A collaborative safeguarding approach is essential in identifying trafficking risk indicators. Your professional curiosity is a key factor in this to obtain the voice of the child.
Note. It is important to use independent translators to capture the best evidence.
Children can be trafficked from one part of the UK to another as evidenced in county lines but trafficking can also be as short as transfer from one car to another.
Child Trafficking varies from spontaneous networking between groups of offenders, to more serious organised crime where young people are effectively ‘sold’. Children can be trafficked for criminal exploitation, and this can occur across and within Local Authority (LA) boundaries, regions and across international borders.
Radicalisation is not about a specific faith or demographic and there is no obvious profile of a person likely to become involved in extremism or a single indicator of when a person might move to adopt violence in support of extremist ideas. The process of radicalisation is different for every individual and can take place over an extended period or within a very short time frame and often involves an element of exploitation.
Online child exploitation
According to the Child Exploitation and Online Protection Centre (CEOP), a significant number of child exploitation offences take place online, over the past year during lockdown, we know that this has increased, including deceiving children into producing indecent images of themselves and engaging in sexual chat online or sexual activity over a webcam. Children at risk of online harm may not have any previous vulnerabilities. The first parents may know that their child has been a victim of criminal exploitation is when the police contact the family.
Youth-produced sexual imagery identified in schools
Children may take nude and sexual images of themselves and share them with other children and, whilst the taking and receiving of such images is a criminal offence and a criminal justice response may be necessary in some cases, the focus should be on providing a collaborative response which educates, supports and safeguards all children involved.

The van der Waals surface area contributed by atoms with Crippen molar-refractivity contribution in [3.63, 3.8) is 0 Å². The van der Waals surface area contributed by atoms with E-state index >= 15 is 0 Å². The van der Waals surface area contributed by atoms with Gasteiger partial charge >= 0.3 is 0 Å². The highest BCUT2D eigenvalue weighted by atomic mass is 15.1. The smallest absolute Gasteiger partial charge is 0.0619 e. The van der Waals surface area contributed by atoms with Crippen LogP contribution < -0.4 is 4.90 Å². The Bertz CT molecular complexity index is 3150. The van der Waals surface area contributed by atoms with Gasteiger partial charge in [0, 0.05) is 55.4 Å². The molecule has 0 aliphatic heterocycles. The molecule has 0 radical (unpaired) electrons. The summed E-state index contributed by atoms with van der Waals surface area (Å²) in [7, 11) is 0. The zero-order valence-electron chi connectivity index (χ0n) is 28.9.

Children can be exploited by children of a similar age as well as adults. Research is increasingly demonstrating that a significant number of exploited children have been abused by their peers.
Often children have been exploited will themselves become the exploiter and in all cases of peer-on-peer exploitation a power imbalance will still drive the relationship, but this inequality will not necessarily be the result of an age gap between the abuser and the abused.
Organised begging is likely to be a form of modern slavery and if children are concerned it is a form of forced or compulsory labour. It occurs when Organised Crime Groups traffic and coerce vulnerable people to beg in busy retail or tourist areas. There is no specific offence of organised begging however, those who participate may have been trafficked into the UK and may be held in conditions amounting to slavery or servitude. Debt bondage is sometimes used to force individuals to beg. Children may also be used as props to generate feelings of sympathy.
source: The Pan-London Child Exploitation Protocol 2021